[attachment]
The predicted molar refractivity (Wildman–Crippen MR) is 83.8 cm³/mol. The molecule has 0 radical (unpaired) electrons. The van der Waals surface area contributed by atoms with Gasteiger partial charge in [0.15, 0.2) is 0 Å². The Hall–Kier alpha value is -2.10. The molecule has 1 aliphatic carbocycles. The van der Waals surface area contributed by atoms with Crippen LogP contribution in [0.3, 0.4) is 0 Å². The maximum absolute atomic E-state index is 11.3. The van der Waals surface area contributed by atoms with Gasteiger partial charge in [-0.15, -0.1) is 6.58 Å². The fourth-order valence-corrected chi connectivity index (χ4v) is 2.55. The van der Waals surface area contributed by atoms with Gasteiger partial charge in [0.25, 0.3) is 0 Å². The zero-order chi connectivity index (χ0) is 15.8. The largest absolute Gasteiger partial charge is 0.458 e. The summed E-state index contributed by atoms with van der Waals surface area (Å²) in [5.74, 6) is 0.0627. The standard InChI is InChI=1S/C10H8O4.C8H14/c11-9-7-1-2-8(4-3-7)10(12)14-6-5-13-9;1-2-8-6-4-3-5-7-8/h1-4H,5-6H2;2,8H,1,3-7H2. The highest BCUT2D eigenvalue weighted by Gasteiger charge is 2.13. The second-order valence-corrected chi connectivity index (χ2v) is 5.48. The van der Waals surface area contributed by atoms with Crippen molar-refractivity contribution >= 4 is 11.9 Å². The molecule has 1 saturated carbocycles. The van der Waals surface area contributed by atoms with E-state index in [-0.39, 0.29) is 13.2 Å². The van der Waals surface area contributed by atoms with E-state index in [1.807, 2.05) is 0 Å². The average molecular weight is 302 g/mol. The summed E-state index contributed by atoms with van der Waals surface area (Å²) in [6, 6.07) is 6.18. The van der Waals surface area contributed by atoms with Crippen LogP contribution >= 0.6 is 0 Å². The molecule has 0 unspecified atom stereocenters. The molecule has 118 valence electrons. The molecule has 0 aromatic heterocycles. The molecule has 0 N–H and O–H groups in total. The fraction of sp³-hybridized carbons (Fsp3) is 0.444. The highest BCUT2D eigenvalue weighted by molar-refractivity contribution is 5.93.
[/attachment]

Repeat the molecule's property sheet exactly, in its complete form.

The predicted molar refractivity (Wildman–Crippen MR) is 83.8 cm³/mol. The molecule has 0 radical (unpaired) electrons. The van der Waals surface area contributed by atoms with Gasteiger partial charge in [0.15, 0.2) is 0 Å². The Hall–Kier alpha value is -2.10. The molecule has 1 aliphatic carbocycles. The van der Waals surface area contributed by atoms with Crippen LogP contribution in [0.3, 0.4) is 0 Å². The maximum absolute atomic E-state index is 11.3. The van der Waals surface area contributed by atoms with Gasteiger partial charge in [-0.15, -0.1) is 6.58 Å². The fourth-order valence-corrected chi connectivity index (χ4v) is 2.55. The van der Waals surface area contributed by atoms with Gasteiger partial charge in [0.25, 0.3) is 0 Å². The zero-order chi connectivity index (χ0) is 15.8. The largest absolute Gasteiger partial charge is 0.458 e. The summed E-state index contributed by atoms with van der Waals surface area (Å²) in [5.74, 6) is 0.0627. The standard InChI is InChI=1S/C10H8O4.C8H14/c11-9-7-1-2-8(4-3-7)10(12)14-6-5-13-9;1-2-8-6-4-3-5-7-8/h1-4H,5-6H2;2,8H,1,3-7H2. The highest BCUT2D eigenvalue weighted by Gasteiger charge is 2.13. The second-order valence-corrected chi connectivity index (χ2v) is 5.48. The van der Waals surface area contributed by atoms with Crippen molar-refractivity contribution >= 4 is 11.9 Å². The molecule has 1 saturated carbocycles. The van der Waals surface area contributed by atoms with E-state index in [-0.39, 0.29) is 13.2 Å². The van der Waals surface area contributed by atoms with E-state index in [1.807, 2.05) is 0 Å². The average molecular weight is 302 g/mol. The summed E-state index contributed by atoms with van der Waals surface area (Å²) in [6, 6.07) is 6.18. The van der Waals surface area contributed by atoms with Crippen LogP contribution >= 0.6 is 0 Å². The molecule has 0 unspecified atom stereocenters. The molecule has 118 valence electrons. The molecule has 0 aromatic heterocycles. The molecule has 0 N–H and O–H groups in total. The fraction of sp³-hybridized carbons (Fsp3) is 0.444. The highest BCUT2D eigenvalue weighted by molar-refractivity contribution is 5.93.